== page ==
Definition and Overview

Adrenalectomy is the removal of one or two of the adrenal glands when tumors develop. It can be performed through the traditional open method or by using minimally invasive techniques.

The adrenal glands are a pair of thumb-sized and triangle-shaped organs that are found above the kidneys. They are part of the endocrine system and secrete hormones that are necessary to help maintain life.

The outer layer called the adrenal cortex creates cortisol, which plays a huge role in many metabolic functions and inflammation control. It also produces androgens, which can be converted into sex hormones, although the amounts are not as large as when the ovaries and the testicles create estrogen and testosterone respectively. The adrenal glands also work alongside the kidneys by regulating the level of sodium and blood pressure.

Inside the adrenal glands is the adrenal medulla that produces stress hormones including adrenaline. When a person is under stress or in a fight-or-flight situation, the hormones increase the heart rate to keep the body alert.

The adrenal glands have to produce these hormones in sufficient quantities. Anything more or less than what the body needs may result in serious problems like chronic inflammation, diabetes, and hypertension.

Who should undergo and expected results

Adrenalectomy is recommended when tumors, which could be either malignant or benign, grow in the adrenal glands. Benign ones are called adenomas, and they are more common than malignant ones or carcinomas. In fact, adrenal cancers are rare in general. Although they can occur in both adults and children, they tend to be diagnosed much earlier among children.

Adrenal tumors are also often difficult to find. They are usually detected when they have grown large and symptoms such as fluid retention or weight gain have become more pronounced. According to medical recommendations, any adrenal tumor that measures over 5 centimeters is assumed to be cancer while anything smaller than that is benign. If it's small, the endocrinologist may adopt a wait-and-see approach and monitor its growth. In both cases surgery is an option.

If the tumor is malignant, it can be classified as either primary or secondary. Primary cancers mean the disease originated from the organs. Surgery may control not only the growth but also the spread to nearby organs like the kidneys.

Secondary adrenal cancer means the condition originated from other body parts and has spread to the adrenal glands. In general, adrenal cancer has a poor prognosis if it's already distant or has metastasized.

How the procedure works

As mentioned above, adrenalectomy can be performed using either traditional open surgery or by using newer minimally invasive techniques.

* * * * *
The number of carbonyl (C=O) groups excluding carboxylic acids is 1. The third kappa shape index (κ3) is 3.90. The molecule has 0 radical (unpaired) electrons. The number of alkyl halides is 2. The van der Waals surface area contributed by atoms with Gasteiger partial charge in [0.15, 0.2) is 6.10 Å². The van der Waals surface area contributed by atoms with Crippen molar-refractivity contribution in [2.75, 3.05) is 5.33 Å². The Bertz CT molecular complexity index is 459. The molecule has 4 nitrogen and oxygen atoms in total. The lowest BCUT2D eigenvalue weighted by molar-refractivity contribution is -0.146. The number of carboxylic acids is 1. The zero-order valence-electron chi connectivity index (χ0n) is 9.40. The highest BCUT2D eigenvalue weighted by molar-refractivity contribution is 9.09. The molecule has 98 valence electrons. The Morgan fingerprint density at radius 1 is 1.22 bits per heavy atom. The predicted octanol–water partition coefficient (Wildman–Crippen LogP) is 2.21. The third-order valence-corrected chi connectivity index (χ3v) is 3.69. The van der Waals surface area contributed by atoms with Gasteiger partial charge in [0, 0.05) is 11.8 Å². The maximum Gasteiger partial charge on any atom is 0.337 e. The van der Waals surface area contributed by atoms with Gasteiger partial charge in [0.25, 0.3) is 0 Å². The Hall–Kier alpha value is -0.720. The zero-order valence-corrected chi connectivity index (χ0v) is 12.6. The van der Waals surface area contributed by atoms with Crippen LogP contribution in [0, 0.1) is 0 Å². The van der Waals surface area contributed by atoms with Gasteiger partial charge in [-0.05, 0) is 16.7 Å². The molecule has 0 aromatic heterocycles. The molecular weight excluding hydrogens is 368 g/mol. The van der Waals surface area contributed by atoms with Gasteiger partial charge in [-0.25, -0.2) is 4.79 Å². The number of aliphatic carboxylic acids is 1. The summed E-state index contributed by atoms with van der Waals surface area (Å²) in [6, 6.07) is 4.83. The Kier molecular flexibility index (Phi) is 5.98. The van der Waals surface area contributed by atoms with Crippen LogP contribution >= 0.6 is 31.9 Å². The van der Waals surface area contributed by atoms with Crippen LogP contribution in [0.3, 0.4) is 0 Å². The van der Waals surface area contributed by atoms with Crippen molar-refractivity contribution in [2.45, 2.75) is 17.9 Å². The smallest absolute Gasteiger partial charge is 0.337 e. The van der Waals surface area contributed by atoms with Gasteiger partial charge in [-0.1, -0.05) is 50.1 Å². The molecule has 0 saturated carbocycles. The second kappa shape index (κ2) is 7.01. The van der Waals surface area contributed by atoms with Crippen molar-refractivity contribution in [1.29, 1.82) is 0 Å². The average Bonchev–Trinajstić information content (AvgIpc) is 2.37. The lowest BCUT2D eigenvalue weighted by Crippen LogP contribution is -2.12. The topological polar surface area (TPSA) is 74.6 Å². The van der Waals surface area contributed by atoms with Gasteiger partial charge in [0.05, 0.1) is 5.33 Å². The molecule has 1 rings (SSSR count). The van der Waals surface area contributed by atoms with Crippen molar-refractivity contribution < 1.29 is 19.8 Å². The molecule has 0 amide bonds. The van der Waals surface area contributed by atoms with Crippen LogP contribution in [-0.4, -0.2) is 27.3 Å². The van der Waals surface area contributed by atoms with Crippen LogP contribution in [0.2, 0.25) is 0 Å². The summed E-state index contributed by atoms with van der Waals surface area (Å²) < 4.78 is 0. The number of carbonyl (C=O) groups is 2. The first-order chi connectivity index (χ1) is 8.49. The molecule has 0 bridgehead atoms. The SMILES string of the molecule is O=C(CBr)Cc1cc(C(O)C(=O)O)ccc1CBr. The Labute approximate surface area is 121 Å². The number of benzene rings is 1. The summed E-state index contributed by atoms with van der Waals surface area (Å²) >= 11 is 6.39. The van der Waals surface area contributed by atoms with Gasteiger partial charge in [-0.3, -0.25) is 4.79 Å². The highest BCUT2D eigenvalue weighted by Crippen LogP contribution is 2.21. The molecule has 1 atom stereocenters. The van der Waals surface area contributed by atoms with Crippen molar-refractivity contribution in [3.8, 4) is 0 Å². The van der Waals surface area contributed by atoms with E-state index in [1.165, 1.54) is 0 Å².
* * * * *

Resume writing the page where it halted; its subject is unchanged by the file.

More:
An open adrenalectomy involves making one huge incision to access and remove the glands. The incision could be posterior (horizontal or vertical incision in the abdomen), anterior (incision at the back below the rib cage), and flank (incisions on each side of the body). Each of these approaches has its own advantages and disadvantages. For example, the posterior technique is the quickest way to remove the adrenal glands but may prevent the surgeon from monitoring the condition of the surrounding organs and tissues.

Open adrenalectomy is performed when tumors have become very large (and are more likely cancerous), or the surgeon has to remove other organs or tissues, which may be indicative of the cancer's spread.

The laparoscopic technique, on the other hand, involves creating four incisions underneath the rib cage. A probe is then inserted in one of the incisions to obtain a real-time image of the adrenal glands and the surrounding organs. The surgeon also operates using fine instruments while looking at the screen for guidance.

Laparoscopic technique is most recommended if the tumor is localized and small. It is not ideal for people with more than one tumor or obese.

Whether the patient undergoes laparoscopic or open surgery, general anesthesia is administered. Preparation includes balancing hormones particularly those that affect blood pressure and heart rate. This means the patient will have to be medicated first before undergoing surgery.

Possible risks and complications

Risks and complications include external and internal bleeding. In certain cases, the patient may develop a hernia in the incision site, which is characterized by the bulging of the tissue. This may cause the incision to break open and the wound may take a longer time to heal. The risk of infection is also very high. Further, damage to the other organs can be possible especially if the tumor is large, sits close to other tissues, or the approach limits the surgeon's visuals.

If only one of the adrenal glands is removed, the remaining gland immediately assumes the role. If both are affected by the adrenalectomy, the patient must take steroids for the remainder of his life. Steroids help control inflammation, but they also have side effects like muscle weakness and an increased risk of hypertension and diabetes.


  • Yeh MW, Duh QY. The adrenal glands. In: Townsend CM, Beauchamp RD, Evers BM, Mattox KL, eds. Sabiston Textbook of Surgery. 19th ed. Philadelphia, PA: Elsevier Saunders; 2012:chap 41.
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